On November 11, 1973, a two-hour made for television movie premiered on NBC-TV that was based on Joesph Wambaugh's best selling novel based on the same title THE BLUE KNIGHT starring William Holden became a major hit. It was so successful that it won William Holden the Emmy for Outstanding Actor in a dramatic role not to mention garnering awards right and left including the Emmy for Lee Remick for Outstanding Actress in a dramatic role. This special presentation that aired in prime-time for NBC proved to be a critically acclaimed success with the public that sparked interest in continuing the character in a weekly dramatic series. The producers really wanted William Holden to revised the title role,but Mr. Holden (Hollywood's Golden Boy) wasn't interested in doing a weekly series for television or was unacceptable to the terms. However, Mr. Holden was an established Oscar winning actor who won the Oscar for Best Actor in 1957 for "Bridge Over The River Kwai",not to mention a veteran of the Broadway stage and theatrical work to his esteem credits. William Holden was also a huge box-office draw whose last picture "The Towering Inferno" was one of the top ten biggest films of 1974.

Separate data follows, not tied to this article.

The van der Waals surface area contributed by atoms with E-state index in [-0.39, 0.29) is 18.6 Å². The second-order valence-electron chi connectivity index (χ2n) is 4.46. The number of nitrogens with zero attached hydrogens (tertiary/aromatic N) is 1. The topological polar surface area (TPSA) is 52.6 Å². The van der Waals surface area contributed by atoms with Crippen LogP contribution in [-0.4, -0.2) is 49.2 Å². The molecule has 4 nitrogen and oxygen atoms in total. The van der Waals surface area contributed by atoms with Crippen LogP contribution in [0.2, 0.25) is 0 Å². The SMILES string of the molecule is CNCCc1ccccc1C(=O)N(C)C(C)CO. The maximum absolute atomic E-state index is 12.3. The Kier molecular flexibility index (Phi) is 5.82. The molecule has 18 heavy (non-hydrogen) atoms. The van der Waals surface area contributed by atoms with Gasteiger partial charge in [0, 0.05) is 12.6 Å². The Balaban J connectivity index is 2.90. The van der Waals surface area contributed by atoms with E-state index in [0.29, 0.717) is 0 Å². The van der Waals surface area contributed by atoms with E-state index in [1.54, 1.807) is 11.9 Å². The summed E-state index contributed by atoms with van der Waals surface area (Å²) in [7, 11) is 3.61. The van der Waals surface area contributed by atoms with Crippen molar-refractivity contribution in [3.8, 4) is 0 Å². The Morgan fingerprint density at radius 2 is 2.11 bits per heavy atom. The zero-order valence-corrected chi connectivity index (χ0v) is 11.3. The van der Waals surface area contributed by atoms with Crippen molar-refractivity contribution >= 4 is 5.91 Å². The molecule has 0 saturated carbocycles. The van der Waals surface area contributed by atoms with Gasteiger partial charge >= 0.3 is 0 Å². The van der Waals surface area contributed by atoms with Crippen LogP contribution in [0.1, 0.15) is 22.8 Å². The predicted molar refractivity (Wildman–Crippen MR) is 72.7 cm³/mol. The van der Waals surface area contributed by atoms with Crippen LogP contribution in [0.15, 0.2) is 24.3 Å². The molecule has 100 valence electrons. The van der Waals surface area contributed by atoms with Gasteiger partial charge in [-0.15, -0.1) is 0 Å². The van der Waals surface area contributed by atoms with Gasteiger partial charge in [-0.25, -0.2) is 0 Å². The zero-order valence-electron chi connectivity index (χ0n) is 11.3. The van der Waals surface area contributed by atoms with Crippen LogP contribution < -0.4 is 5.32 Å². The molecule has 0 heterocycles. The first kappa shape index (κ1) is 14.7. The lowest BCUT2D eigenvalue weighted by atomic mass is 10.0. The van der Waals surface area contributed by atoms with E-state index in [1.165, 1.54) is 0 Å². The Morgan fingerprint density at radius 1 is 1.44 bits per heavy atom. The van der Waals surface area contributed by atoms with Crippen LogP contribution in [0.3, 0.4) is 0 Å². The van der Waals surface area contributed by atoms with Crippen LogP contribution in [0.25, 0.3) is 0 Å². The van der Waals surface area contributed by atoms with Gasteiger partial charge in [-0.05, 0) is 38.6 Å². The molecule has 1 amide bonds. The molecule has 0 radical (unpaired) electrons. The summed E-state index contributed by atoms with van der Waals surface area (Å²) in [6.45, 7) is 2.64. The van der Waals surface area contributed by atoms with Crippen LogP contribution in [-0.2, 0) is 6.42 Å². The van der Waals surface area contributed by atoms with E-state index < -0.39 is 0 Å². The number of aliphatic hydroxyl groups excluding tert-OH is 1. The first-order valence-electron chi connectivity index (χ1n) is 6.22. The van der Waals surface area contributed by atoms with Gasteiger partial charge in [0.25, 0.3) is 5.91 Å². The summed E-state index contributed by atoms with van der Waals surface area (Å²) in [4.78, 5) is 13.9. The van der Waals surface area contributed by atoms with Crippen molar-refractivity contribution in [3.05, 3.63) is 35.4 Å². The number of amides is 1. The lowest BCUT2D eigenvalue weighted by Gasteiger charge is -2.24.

So the production company, Lorimar Productions, and its producers Lee Rich and Philip Capice (who were also behind the television series "The Waltons"),along with creators Albert Ruben and E. Jack Neuman with Joesph Wambaugh as technical consultant,insisted George Kennedy for the part of Officer Morgan. However,George Kennedy was also an established actor of stage,and the big screen for his theatrical work not to mention his guest appearances on several television shows to name a few. George Kennedy was also a huge theatrical box-office draw mostly known for his role in the "Airport" movies and countless Westerns,but his biggest success came in 1967 when George Kennedy won the Oscar for Best Supporting Actor in "Cool Hand Luke"(that starred Paul Newman). On May 9, 1975, CBS-TV aired a two hour made-for-television movie based on Joesph Wambaugh's novel with George Kennedy in the title role of "The Blue Knight" as Officer Morgan with the series focusing on the cops of the Los Angeles Police Department circa-1975 to be exact. The TV-Movie became a huge hit which gave the powers that be over at CBS-TV to launched a weekly series starring George Kennedy in the title role. The series unfortunately, didn't make it on the air as a fall schedule in prime-time on December 17, 1975 as a replacement for another series that CBS had was canceled anyway. THE BLUE KNIGHT as a weekly series lasted a mere-season producing 24 episodes from December 17, 1975 until October 20, 1976.